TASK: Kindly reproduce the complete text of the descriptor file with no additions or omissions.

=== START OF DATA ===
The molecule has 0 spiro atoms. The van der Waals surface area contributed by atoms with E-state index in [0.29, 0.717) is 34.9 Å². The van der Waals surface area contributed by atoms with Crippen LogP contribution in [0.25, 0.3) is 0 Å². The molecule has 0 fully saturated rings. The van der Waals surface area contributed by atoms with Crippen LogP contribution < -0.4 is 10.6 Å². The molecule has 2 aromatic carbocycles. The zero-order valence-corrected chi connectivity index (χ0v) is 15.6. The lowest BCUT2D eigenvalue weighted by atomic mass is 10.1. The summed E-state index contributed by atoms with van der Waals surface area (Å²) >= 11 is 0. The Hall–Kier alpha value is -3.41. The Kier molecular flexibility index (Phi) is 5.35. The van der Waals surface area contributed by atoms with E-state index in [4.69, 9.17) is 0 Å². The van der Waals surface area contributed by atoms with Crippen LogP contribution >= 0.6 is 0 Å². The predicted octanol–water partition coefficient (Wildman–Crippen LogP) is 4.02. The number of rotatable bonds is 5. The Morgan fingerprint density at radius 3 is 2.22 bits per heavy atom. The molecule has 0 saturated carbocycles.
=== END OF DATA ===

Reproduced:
The molecule has 0 spiro atoms. The van der Waals surface area contributed by atoms with E-state index in [0.29, 0.717) is 34.9 Å². The van der Waals surface area contributed by atoms with Crippen LogP contribution in [0.25, 0.3) is 0 Å². The molecule has 0 fully saturated rings. The van der Waals surface area contributed by atoms with Crippen LogP contribution < -0.4 is 10.6 Å². The molecule has 2 aromatic carbocycles. The zero-order valence-corrected chi connectivity index (χ0v) is 15.6. The lowest BCUT2D eigenvalue weighted by atomic mass is 10.1. The summed E-state index contributed by atoms with van der Waals surface area (Å²) >= 11 is 0. The Hall–Kier alpha value is -3.41. The Kier molecular flexibility index (Phi) is 5.35. The van der Waals surface area contributed by atoms with E-state index in [4.69, 9.17) is 0 Å². The van der Waals surface area contributed by atoms with Crippen LogP contribution >= 0.6 is 0 Å². The predicted octanol–water partition coefficient (Wildman–Crippen LogP) is 4.02. The number of rotatable bonds is 5. The Morgan fingerprint density at radius 3 is 2.22 bits per heavy atom. The molecule has 0 saturated carbocycles.